The U.S. Patent and Trademark Office officially published a series of 64 newly granted patents for Apple Inc. today. In this particular report we cover Apple's patent titled "Electronic devices with thin display housings" that emphasizes the use of fiber composite materials for a future MacBook (Air) with an organic light-emitting diode (OLED) display.
More specifically, carbon fiber is in context with a "woven fabric." Apple notes in their patent claims that "the carbon fibers are fibers in a woven fabric and wherein the carbon-fiber composite material includes a polymer binder in which the woven fabric is embedded.
Elsewhere in this granted patent suggests the inner housing could contain carbon-fiber composite material, fiberglass, and/or other fiber composites
This proposed unibody MacBook design would have a first housing comprising a planar wall portion of stainless steel with curved sidewalls wherein the housing and display have a combined thickness of less than 2 mm.
Alternatively, the case may be formed of plastic, glass, ceramics, fiber composites (e.g., carbon fiber composites formed from carbon fibers in a polymer binder or other fiber composite materials), metal (e.g., stainless steel, aluminum, nickel-iron alloys such as Invar, etc.), other suitable materials, or a combination of any two or more of these materials.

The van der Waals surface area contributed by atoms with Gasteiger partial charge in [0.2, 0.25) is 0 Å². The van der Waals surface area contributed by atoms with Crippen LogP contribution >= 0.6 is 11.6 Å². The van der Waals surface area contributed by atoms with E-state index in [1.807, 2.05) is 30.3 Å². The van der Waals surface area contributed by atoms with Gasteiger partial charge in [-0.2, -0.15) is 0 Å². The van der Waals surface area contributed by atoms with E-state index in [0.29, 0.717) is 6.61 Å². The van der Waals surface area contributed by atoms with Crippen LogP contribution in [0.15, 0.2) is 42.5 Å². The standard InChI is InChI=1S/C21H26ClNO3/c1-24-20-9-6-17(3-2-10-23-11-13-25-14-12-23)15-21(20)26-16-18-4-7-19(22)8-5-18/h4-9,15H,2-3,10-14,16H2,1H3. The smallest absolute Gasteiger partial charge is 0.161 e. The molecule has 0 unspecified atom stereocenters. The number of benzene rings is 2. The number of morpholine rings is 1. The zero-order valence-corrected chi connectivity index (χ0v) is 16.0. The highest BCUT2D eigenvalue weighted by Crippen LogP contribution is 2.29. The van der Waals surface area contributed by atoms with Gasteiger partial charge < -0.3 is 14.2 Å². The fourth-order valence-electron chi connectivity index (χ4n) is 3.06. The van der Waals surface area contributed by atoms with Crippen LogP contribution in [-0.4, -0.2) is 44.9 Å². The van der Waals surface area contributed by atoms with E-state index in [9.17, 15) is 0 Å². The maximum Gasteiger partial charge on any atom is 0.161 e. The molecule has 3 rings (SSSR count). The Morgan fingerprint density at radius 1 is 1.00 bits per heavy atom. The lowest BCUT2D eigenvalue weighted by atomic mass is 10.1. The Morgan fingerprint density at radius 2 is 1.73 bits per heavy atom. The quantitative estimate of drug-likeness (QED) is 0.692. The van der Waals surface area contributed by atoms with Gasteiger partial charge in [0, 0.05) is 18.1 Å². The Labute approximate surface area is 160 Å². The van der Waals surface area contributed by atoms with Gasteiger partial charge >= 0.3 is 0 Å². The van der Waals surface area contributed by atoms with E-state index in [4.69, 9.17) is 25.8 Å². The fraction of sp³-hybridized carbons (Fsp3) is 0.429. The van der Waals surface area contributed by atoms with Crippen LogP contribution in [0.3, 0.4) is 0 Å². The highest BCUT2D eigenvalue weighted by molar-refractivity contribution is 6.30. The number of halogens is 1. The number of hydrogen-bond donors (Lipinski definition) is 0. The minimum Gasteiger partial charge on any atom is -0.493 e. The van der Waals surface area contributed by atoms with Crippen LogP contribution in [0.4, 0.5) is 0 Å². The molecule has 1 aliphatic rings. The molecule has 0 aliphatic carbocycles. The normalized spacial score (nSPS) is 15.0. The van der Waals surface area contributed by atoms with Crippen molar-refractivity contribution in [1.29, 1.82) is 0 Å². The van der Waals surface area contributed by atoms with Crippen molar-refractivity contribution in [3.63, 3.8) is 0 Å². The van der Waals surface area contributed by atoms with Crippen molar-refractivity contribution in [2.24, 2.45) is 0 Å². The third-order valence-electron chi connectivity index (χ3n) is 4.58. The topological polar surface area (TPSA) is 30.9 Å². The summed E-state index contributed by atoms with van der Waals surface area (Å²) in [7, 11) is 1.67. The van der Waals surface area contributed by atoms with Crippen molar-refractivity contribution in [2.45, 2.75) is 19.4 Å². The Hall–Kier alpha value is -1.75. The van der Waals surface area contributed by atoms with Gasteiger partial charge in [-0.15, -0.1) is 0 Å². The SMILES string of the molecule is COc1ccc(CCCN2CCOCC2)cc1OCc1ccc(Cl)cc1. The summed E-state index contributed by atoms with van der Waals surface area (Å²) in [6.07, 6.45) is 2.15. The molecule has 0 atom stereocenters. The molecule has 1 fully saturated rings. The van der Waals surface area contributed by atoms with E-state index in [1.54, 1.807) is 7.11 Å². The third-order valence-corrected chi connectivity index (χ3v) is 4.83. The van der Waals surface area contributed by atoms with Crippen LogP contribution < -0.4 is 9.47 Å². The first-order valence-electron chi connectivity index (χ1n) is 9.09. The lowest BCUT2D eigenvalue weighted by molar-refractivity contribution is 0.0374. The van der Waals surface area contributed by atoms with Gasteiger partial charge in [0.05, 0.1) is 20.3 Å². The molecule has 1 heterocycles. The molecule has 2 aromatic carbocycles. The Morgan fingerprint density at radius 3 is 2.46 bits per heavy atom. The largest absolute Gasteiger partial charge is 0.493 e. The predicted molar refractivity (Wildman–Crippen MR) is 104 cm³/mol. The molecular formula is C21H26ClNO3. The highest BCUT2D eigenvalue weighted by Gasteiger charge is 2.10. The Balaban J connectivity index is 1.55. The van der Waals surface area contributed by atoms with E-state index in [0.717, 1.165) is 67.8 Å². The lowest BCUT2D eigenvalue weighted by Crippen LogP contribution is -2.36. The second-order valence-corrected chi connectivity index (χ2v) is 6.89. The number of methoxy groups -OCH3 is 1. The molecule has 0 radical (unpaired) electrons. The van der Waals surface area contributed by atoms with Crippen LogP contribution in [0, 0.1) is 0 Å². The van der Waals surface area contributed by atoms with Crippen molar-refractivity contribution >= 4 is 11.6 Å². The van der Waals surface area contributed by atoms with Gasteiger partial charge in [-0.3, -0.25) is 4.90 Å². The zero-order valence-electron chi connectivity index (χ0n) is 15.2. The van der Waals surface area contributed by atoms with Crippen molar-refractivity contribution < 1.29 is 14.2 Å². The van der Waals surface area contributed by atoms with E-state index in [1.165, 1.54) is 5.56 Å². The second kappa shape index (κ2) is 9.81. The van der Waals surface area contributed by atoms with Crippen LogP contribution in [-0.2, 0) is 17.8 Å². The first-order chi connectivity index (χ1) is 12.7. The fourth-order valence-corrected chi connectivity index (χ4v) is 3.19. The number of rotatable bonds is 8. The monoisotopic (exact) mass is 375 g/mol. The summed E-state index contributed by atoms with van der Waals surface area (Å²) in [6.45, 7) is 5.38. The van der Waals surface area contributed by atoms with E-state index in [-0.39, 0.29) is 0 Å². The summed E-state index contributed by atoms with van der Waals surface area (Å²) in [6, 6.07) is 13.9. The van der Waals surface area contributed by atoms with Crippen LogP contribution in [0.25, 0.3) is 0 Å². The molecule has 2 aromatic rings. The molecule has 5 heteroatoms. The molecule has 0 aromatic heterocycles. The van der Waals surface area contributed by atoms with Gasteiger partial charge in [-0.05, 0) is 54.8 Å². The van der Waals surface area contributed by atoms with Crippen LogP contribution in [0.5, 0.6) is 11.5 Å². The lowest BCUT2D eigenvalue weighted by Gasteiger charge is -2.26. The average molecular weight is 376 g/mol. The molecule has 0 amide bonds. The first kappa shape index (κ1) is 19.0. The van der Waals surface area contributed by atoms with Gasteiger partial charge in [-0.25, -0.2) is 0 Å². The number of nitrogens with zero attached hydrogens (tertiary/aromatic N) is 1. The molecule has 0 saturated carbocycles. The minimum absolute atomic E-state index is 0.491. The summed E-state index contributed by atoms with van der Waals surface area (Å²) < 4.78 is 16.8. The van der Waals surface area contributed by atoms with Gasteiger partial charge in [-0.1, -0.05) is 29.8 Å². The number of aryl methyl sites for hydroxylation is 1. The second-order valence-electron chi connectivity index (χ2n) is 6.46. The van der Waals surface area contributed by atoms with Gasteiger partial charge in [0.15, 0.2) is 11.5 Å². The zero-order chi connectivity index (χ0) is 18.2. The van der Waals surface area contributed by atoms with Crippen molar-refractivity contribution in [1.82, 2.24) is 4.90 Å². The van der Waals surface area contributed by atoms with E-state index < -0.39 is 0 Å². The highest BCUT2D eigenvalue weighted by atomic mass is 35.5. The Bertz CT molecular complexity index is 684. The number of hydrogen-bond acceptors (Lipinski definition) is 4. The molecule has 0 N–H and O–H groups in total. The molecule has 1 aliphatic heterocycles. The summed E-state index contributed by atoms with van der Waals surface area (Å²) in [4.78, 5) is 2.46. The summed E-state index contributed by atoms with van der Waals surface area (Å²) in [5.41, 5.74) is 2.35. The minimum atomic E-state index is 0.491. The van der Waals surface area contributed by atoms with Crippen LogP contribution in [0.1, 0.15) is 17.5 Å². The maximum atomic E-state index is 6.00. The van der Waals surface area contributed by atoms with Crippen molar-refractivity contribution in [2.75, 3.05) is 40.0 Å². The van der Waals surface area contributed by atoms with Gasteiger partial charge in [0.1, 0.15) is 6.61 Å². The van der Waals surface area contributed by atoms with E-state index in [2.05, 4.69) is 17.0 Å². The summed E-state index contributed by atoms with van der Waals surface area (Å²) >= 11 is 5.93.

Apple notes that "To help reduce the thickness of the device it may be desirable to form the display from display layers that are relatively thin.
Apple's patent FIG. 1 is a perspective view of a MacBook; FIG. 2 is a rear perspective view of an illustrative display housing showing how the housing may have edges with curved profiles; FIG. 7 is a cross-sectional side view of an illustrative electronic device having a display mounted in a housing with sidewall portions.
Apple's patent FIG. 8 above is a diagram of an illustrative display housing showing how fiber composite material for forming the housing may have fibers that run parallel to the edges of the display housing or that run at non-zero angles with respect to the edges of the display housing.
Apple's granted patent 10,429,892 was originally filed in Q2 2016 and published today by the US Patent and Trademark Office.